By Ben Spielberg
About four months ago, Malcolm Gladwell, author of best sellers like The Tipping Point and Outliers wrote an article for the New Yorker titled “Small Change.” In it, he stated that social media applications like Facebook and Twitter do not possess the capacity to contribute to any “real” social change. Malcolm Gladwell, while a smart man, is wrong.
This past week in Cairo there have been protests involving thousands of people. They want change, so they marched around their capital city in Egypt and even attempted to create a national holiday out of it—January 25 as “Protest Day.” Things quickly became out of control—rampant police brutality, tear gas, and even… restricted access to Twitter? It seems that with all of this going on, the Egyptian government has many more pressing issues to worry about rather than Twitter, but maybe not. On Wednesday morning Twitter was blocked from anybody in Egypt in order to prevent massive leaks of pictures and video feeds from protesters. Taking it a step further, Facebook was the next to go.
Unfortunately for the government, computer savvy users are very crafty, and a number of ways were introduced to get around the block. Using simple websites like HootSuite, protesters were able to continue their tweeting and Facebooking. Not only that, but users also figured out ways to use VPNs (Virtual Private Networks) and proxy websites to log onto their preferred social network. As more people became aware of these ways around the system, the blockage of the social networks in Egypt proved futile.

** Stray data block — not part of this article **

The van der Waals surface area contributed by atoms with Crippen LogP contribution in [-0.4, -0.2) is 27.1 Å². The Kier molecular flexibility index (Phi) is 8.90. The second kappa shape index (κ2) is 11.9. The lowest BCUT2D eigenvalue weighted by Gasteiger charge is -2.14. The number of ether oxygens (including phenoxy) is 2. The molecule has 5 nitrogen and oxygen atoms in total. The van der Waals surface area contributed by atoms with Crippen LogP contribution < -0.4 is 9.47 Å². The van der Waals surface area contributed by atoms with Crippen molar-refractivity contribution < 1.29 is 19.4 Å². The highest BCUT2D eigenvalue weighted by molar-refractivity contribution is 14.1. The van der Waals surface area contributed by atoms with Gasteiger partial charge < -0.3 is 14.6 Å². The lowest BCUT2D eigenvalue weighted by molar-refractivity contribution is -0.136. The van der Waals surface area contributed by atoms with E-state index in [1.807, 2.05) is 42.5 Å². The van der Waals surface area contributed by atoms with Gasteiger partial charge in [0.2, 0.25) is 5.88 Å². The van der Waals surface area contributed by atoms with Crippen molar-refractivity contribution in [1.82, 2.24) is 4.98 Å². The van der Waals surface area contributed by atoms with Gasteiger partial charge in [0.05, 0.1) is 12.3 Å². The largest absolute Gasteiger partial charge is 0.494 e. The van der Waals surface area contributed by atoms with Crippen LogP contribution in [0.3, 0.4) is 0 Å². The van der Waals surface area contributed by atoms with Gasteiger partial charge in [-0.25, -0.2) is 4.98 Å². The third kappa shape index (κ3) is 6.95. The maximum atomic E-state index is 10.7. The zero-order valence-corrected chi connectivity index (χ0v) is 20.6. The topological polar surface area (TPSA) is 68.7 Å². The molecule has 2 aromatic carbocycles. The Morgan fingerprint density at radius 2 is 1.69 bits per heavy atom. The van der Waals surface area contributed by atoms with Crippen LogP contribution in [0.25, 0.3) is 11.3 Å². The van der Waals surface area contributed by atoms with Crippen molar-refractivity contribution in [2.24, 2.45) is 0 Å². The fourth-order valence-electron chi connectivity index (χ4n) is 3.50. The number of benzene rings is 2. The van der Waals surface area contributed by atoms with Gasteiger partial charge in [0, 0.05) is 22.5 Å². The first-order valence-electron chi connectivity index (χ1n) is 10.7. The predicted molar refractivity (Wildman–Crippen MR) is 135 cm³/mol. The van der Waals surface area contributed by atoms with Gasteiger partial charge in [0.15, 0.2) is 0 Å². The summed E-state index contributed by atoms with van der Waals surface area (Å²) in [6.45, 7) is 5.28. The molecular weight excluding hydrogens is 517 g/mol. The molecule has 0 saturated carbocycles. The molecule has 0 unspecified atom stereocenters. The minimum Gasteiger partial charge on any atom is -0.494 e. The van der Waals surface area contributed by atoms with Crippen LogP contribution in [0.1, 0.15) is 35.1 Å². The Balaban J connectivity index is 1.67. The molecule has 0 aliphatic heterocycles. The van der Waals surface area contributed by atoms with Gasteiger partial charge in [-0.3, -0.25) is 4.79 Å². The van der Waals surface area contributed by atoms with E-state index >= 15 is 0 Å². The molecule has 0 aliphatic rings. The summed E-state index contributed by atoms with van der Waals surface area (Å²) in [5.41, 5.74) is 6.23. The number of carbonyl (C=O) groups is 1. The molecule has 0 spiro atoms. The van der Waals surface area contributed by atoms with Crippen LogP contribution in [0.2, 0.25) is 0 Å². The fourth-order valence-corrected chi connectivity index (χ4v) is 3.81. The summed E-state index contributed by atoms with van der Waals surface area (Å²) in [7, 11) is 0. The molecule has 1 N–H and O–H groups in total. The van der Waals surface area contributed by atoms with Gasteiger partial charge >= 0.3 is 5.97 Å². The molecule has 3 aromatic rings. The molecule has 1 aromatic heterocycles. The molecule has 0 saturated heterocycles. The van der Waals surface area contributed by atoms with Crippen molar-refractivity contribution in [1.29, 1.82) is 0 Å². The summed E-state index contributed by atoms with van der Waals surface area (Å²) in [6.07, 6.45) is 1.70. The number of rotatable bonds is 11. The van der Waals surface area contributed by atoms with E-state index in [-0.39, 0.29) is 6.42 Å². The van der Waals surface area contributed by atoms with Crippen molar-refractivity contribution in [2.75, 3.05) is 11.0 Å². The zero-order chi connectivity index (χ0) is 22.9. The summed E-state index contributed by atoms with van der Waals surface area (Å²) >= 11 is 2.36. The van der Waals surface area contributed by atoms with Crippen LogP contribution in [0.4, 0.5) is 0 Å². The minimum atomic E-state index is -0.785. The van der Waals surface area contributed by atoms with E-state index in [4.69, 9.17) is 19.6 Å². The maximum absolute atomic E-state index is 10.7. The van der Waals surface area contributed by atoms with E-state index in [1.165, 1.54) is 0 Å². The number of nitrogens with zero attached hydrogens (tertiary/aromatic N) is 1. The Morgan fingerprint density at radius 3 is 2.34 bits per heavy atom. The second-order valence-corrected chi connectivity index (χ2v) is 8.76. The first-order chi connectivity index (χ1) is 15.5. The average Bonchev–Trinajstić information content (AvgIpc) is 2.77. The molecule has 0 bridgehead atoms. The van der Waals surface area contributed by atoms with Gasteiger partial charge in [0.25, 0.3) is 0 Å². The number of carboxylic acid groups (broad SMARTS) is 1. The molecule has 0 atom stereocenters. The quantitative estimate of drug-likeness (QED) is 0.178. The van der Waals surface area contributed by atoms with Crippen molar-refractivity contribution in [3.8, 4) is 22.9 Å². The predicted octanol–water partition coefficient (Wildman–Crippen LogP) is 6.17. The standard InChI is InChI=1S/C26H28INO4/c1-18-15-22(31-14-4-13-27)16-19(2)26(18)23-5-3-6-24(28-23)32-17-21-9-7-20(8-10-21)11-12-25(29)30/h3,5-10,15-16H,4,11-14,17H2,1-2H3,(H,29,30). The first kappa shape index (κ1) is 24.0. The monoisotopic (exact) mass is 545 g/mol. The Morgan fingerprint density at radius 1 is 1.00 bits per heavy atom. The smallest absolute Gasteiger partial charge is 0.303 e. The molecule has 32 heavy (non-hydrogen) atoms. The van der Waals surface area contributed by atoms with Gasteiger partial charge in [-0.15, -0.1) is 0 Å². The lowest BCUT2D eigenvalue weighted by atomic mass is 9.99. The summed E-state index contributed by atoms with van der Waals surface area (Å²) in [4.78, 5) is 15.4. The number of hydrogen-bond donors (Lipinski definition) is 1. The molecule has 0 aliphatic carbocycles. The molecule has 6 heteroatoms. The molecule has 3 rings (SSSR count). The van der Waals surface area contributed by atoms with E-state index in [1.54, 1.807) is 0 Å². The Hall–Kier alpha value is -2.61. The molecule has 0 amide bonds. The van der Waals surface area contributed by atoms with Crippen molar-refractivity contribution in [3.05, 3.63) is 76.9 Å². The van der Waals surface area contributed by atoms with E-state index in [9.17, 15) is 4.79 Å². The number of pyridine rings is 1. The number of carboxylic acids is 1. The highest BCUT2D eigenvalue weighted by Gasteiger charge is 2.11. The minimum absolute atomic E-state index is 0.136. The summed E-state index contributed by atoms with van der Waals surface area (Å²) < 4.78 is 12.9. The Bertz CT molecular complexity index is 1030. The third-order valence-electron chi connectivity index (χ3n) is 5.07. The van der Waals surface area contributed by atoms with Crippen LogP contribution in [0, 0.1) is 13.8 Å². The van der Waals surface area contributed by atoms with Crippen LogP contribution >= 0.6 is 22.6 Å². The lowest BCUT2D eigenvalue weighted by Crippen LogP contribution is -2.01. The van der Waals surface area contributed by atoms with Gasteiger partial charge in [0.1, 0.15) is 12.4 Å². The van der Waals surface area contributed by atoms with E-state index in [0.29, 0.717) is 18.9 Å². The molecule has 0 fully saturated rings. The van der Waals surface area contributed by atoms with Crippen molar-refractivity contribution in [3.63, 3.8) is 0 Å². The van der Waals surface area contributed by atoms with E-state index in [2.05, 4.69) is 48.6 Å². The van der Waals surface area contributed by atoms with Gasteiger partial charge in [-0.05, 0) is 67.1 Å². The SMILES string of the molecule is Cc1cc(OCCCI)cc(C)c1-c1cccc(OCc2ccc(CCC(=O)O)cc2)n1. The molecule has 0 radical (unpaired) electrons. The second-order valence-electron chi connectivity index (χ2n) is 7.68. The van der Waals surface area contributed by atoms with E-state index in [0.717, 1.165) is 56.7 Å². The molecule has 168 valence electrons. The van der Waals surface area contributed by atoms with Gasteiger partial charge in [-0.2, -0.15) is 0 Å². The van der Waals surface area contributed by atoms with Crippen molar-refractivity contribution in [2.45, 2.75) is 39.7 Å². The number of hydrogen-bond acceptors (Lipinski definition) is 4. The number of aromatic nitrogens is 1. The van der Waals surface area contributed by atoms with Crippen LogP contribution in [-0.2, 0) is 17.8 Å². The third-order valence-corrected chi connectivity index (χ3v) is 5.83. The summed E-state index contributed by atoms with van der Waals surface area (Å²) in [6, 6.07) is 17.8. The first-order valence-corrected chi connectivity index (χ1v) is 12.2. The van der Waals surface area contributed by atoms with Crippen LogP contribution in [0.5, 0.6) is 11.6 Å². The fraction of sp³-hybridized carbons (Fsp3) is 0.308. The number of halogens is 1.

Until last Thursday. Egypt actually turned off the Internet and SMS text messaging. A large majority of this protest happened because of Facebook and Twitter, with groups such as “We Are All Khaled Said” (a man killed by Egyptian police) gaining more than 90,000 members. There was a large “Internet black hole” standing between a world of information and all of Egypt. In this era, social media is a necessary ingredient for awareness to many people. Only time will tell what happens, but it is up to us to ponder what this means. Has social networking really come this far as an integral tool in our daily lives? And once it’s this deeply ingrained in our society, what will we do if it is taken away from us?
- “The Twitter Revolution Must Die” and related posts (ulisesmejias.com)
- Recap: 12 Stories of Egypt in Turmoil (mashable.com)
- Social Networking Sites Blocked in Egypt (globalthoughtz.com)